11 Impact Evaluation Results Reported Estimates of gross savings. Gross energy (or demand) savings are the change in energy consumption and/or demand that results directly from program-promoted actions taken by program participants regardless of the extent or nature of program influence on their actions. Estimates of net savings. Net energy savings refer to the portion of gross savings that is attributable to the program. This involves separating out the impacts that are a result of other influences, such as consumer self- motivation. Given the range of influences on consumers’ energy consumption, attributing changes to one cause (i.e., a particular program) or another can be quite complex. Estimates of co-benefits. A co-benefit commonly documented and reported is avoided air emissions: the air pollution or greenhouse gases that would have been emitted if more energy had been consumed in the absence of the energy efficiency program.
12 Approaches for Determining Gross Energy Savings One or more measurement and verification (M&V) methods from the IPMVP are used to determine the savings from a sample of projects. These savings are then applied to all of the projects in the program. Deemed savings, based on historical and verified data, are applied to conventional energy efficiency measures implemented in the program. Statistical analyses of large volumes of metered energy usage data are conducted.
13 Approaches for Determining Net Energy Savings The primary, but not exclusive, considerations that account for the difference between net and gross savings are free riders and participant and non-participant spillover. Approaches (categories): Self-reporting surveys Enhanced self-reporting surveys Statistical models that compare participants’ and non-participants’ energy and demand patterns Stipulated net-to-gross ratios
14 Approaches for Determining Avoided Emissions Applying emission factors (e.g., pounds of CO 2 per MWh) to net energy savings Using emissions scenario analyses, e.g., using computer models to estimate the difference in emissions from power plants with and without the reduced electricity consumption associated with an efficiency program.
15 Issues Addressed in NAPEE Guide Defining evaluation goals and scale and which benefits to evaluate Setting time frame for evaluation and reporting expectations Setting spatial boundary for evaluation (i.e. what energy uses, emission sources, etc. will be included in the analyses) Defining baseline, baseline adjustments, and data collection requirements Establishing a budget vis-à-vis expectations for quality of reported results Selecting impact evaluation approaches for gross and net savings calculations and avoided emissions calculations Selecting who (or which type of organization) will conduct the evaluation
16 Evaluation Issues for Discussion Context: Efficiency is the first resource and a critical part of cheap, reliable, clean and stable energy systems Efficiency is the first mechanism for energy sector climate change mitigation % GHG emissions reduction is required for climate stabilization EE has a key role according to IPCC, IEA, McKinsey and other studies Each jurisdiction's resource and climate impact evaluation requirements are not policy-neutral (but the Guide is)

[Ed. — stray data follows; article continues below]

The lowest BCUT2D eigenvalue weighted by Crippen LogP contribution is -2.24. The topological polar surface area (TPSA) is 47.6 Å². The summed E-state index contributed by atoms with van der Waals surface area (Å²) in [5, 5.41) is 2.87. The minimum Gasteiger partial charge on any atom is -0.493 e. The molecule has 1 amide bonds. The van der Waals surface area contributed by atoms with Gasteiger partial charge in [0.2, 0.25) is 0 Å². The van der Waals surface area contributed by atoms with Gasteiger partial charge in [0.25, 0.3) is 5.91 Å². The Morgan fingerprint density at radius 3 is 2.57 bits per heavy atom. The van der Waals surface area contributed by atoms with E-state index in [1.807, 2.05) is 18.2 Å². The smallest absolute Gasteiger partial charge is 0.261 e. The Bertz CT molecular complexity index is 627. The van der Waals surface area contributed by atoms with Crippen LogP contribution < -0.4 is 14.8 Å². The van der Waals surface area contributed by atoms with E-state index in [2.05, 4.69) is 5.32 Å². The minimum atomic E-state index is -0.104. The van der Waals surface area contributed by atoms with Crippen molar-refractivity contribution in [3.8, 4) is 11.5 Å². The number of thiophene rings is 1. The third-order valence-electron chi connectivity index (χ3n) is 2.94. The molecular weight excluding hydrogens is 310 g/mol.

17 Evaluation Issues for Discussion How will efficiency savings be documented as real? What is additional? How does one attribute the savings to a particular activity? How accurate is accurate enough and how do you balance quality of results and evaluation budgets Will cross-jurisdictional, post-Kyoto, national or international requirements (standards) be established? Is that a good idea? How will the data, tools and technology for cost-effective EM&V be developed and supported? Who should do evaluation, the program administrator, the regulator, and/or third-parties?
18 References - Sample Resources - Program Evaluation 2007 NAPEE Model Energy Efficiency Program Impact Evaluation Guide California Energy Efficiency Evaluation Protocols: pdf pdf 2004 The California Evaluation Framework US DOE Impact Evaluation Framework for Technology Deployment Programs. 07_main.pdf 07_main.pdf 2006 International Energy Agency. Evaluating Energy Efficiency Policy Measures & DSM Programmes.
19 References - Sample Resources - M&V 2007 International Performance Measurement and Verification Protocol (IPMVP). (www.evo-world.org)www.evo-world.org) 2000 Federal Energy Management Program M&V Guidelines. ( ASHRAE Guideline 14 Measurement of Energy and Demand Savings. (www.ashrae.org)www.ashrae.org)
20 References - Sample Resources - EM&V Websites Evaluation reports and guidance documents, they can be found at two web-accessible databases: CALifornia Measurement Advisory Council (CALMAC): The Consortium for Energy Efficiency’s Market Assessment and Program Evaluation (MAPE) Clearinghouse: Other Sites: Proceedings of the IEPEC Conference (http://www.iepec.org) ACEEE Summer Studies (http://www.aceee.org)http://www.aceee.org Efficiency Valuation Organization (EVO) resource pages (www.evo-world.org)www.evo-world.org
21 Time for questions Reprinted with permission from Don Piraro